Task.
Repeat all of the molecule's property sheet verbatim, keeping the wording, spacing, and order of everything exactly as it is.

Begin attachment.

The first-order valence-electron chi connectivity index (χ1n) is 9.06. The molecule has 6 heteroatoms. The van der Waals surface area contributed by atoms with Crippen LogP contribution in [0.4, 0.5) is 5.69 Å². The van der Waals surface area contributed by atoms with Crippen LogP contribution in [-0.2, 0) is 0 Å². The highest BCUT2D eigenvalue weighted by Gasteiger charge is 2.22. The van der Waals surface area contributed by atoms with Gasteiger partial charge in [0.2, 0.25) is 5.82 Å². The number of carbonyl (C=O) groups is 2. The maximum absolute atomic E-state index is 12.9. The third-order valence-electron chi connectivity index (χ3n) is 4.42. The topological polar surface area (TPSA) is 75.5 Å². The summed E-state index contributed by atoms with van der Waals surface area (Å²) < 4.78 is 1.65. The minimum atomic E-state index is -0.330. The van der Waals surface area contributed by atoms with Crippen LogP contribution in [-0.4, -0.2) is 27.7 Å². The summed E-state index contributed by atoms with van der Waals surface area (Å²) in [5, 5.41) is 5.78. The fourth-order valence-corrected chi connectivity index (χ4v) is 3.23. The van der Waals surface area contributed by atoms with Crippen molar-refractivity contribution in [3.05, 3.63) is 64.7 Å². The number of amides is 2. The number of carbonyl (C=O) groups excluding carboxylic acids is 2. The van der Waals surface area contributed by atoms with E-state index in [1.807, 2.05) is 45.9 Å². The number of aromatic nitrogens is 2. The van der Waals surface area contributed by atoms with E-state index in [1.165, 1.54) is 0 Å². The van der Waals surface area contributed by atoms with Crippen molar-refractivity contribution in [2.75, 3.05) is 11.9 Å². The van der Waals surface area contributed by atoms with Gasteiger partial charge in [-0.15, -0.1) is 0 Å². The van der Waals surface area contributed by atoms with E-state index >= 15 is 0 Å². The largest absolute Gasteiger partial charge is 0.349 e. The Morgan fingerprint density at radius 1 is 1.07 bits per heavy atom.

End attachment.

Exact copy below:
The first-order valence-electron chi connectivity index (χ1n) is 9.06. The molecule has 6 heteroatoms. The van der Waals surface area contributed by atoms with Crippen LogP contribution in [0.4, 0.5) is 5.69 Å². The van der Waals surface area contributed by atoms with Crippen LogP contribution in [-0.2, 0) is 0 Å². The highest BCUT2D eigenvalue weighted by Gasteiger charge is 2.22. The van der Waals surface area contributed by atoms with Gasteiger partial charge in [0.2, 0.25) is 5.82 Å². The number of carbonyl (C=O) groups is 2. The maximum absolute atomic E-state index is 12.9. The third-order valence-electron chi connectivity index (χ3n) is 4.42. The topological polar surface area (TPSA) is 75.5 Å². The summed E-state index contributed by atoms with van der Waals surface area (Å²) < 4.78 is 1.65. The minimum atomic E-state index is -0.330. The van der Waals surface area contributed by atoms with Crippen LogP contribution in [-0.4, -0.2) is 27.7 Å². The summed E-state index contributed by atoms with van der Waals surface area (Å²) in [5, 5.41) is 5.78. The fourth-order valence-corrected chi connectivity index (χ4v) is 3.23. The van der Waals surface area contributed by atoms with Crippen molar-refractivity contribution in [3.05, 3.63) is 64.7 Å². The number of amides is 2. The number of carbonyl (C=O) groups excluding carboxylic acids is 2. The van der Waals surface area contributed by atoms with E-state index in [1.807, 2.05) is 45.9 Å². The number of aromatic nitrogens is 2. The van der Waals surface area contributed by atoms with E-state index in [1.165, 1.54) is 0 Å². The van der Waals surface area contributed by atoms with Crippen molar-refractivity contribution in [2.75, 3.05) is 11.9 Å². The van der Waals surface area contributed by atoms with Gasteiger partial charge in [-0.15, -0.1) is 0 Å². The van der Waals surface area contributed by atoms with E-state index >= 15 is 0 Å². The largest absolute Gasteiger partial charge is 0.349 e. The Morgan fingerprint density at radius 1 is 1.07 bits per heavy atom.